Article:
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Non-Trivial Aspects of the Project Sequence in Beyond the Classroom Aquarium that May Be Overlooked

5 Oct Gravity flow water circulation

Safety is the #1 top concern underlying all else discussed in this curriculum. Yet, understanding human nature, being as it is, may also help us better understand how safety may still be easily ovetlooked in the excitement to desiign and assemble an aquatic ecosystem or amazing ecosystem component. SAFETY is not trivial! Please be safe.

Next, no one disregards the issue of money for long. It is absolutely nontrivial. So before addressing other issues suggested by the title of this post I’ll take a moment to address this wild elephant sitting in the middle of the room – money. For many teachers this includes using funds from paychecks to fund programs for students.

Above and beyond almost all else (e.g. safety), first and foremost in our desire to provide the highest quality educational environment for every student, we must apportion funds. Thus, a detailed curriculum budget must be determined. And while we cannot forsee particular design/build ideas that each group of our highly challenged and motivated students will work on, a thoughtfully detailed general budget cannot be overlooked by anyone wanting to implement this (or any) curriculum successfully. I am sure many readers, upon first consideration of Beyond the Classroom Aquarium utter a comment something like “this is way too expensive.” And I understand their concerns….

As you read about this curriculum, I hope you are not dissuaded by the obvious potential for high curricular expenses. Although I was aware of the expenses involved in implementing this curriculum I wrote it anyways. Throughout my teaching career, I often wondered what I’d do if I had a unlimited budget. So I developed my own vision of a dreamland budget “plan” and called it: Beyond the Classroom Aquarium.” As a teacher, I never had a viable curriculum budget (aside from funds from my own personal paychecks). But with this curriculum in mind, I wondered too what measures I might take in order to provide all my students with a fabulous learning experience – all year long. Thus, one page in Beyond the Classroom Aquarium, is dedicated to helping educators organize their project mindset and devise a workable budget for their own teaching/learning setting. Fundraisers, donations (corporate or personal), grants, university students seeking internships, asking for help, etc. may provide money, materials, equipment and/or personnel to assist with curriculum implementation.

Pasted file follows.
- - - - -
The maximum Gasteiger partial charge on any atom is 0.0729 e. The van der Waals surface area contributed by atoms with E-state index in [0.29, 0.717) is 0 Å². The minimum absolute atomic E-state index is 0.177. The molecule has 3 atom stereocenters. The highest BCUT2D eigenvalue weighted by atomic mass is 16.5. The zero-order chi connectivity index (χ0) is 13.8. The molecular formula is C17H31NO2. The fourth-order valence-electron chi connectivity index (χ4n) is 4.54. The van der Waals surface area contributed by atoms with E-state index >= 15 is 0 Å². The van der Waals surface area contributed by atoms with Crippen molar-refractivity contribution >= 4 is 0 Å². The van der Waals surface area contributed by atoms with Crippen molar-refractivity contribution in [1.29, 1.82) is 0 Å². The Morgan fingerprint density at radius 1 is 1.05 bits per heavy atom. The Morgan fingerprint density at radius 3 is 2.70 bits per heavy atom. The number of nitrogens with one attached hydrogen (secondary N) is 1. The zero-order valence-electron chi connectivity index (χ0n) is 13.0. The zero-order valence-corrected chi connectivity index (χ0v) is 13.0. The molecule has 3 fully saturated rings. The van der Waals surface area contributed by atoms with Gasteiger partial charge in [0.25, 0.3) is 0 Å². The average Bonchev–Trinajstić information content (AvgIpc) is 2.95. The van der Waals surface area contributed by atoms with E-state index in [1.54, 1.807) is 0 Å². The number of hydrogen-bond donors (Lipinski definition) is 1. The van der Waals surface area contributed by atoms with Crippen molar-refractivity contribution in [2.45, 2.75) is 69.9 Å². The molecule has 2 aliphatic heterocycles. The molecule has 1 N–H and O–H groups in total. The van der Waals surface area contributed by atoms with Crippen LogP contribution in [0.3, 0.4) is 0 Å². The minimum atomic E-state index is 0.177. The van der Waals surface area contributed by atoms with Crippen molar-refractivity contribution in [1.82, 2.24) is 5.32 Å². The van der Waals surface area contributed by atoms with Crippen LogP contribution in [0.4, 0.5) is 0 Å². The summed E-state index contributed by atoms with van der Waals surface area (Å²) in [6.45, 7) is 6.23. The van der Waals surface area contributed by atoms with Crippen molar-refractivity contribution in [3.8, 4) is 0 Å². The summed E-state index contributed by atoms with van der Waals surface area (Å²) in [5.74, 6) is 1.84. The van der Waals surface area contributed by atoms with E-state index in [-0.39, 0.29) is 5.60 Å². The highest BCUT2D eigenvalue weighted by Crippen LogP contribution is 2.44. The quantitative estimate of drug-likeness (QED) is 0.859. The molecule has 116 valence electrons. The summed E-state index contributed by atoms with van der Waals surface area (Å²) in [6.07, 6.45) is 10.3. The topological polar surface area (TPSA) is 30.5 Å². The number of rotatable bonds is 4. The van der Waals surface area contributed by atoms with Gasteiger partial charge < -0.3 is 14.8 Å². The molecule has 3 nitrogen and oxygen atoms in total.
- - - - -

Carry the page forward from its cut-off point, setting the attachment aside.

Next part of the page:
Once a teacher determines a budgetary plan for implementing this curriculum – from the first day of school, and forward from then – will be well served by considering non “big item” yet nontrivial curriculum ideas like those described below.

Although many projects require intense amounts of design and assembly from students, there is actually NO expectation of specific DIY “expertise” (plumbing, electronics, woodworking, coding, etc.) from the teacher. However, general project management skills that involve timely requests for assistance from local (expert) tradespersons (often though not always disguised as parents) are overidingly essential! I believe that without recognizing the need for help and using communication skills to request help, most teachers attempting to guide students through these projects, in one school year, will probably be less than 100% successful.

Defining space within each unique classroom to be dedicated to aquatic ecosystem space (including some space for storage…) and mapping it out (conservatively) is an important aspect of the curriculum. Ensuring that student designed and assembled systems fit the lab layout map (footprint) and systems in it is an important aspect of the curriculum that is essential for student success in subsequent design and assembly activities, not to mention ecosystem productivities.

Building (& framing) structures upon which ecosystem components will be placed is also easily overlooked but as with all of the best’ infrastructures’ just because they blend into the background does not in any way diminish their contribution to the end product. Strong and balanced foundations are essential to safety, successful function and esthetics.

Including routes for plumbing and wiring in the map design are essential and must not be placed as an afterthought. As essential components of the ecosystem infrastructure well placed routes will enhance system safety, maintenance – access – function and esthetics.

From the earliest projects, the curriculum also emphasizes the importance and power of team and group decision making and a healthy practice of critiquing activities.

From the first day of class, other super important features of the curriculum that may not be apparent include: introductory art, vocabulary and observational “mindset framing” activities; reinforcement of the aquatic ecosystem space as a field trip environment; actual field trip events; the range of assessment activities at the end of each project (useful for educators who desire ways to differentiate projects and assessment activities/projects in order to best meet learning needs of every student); AND correspondingly individualized and competency based math activities.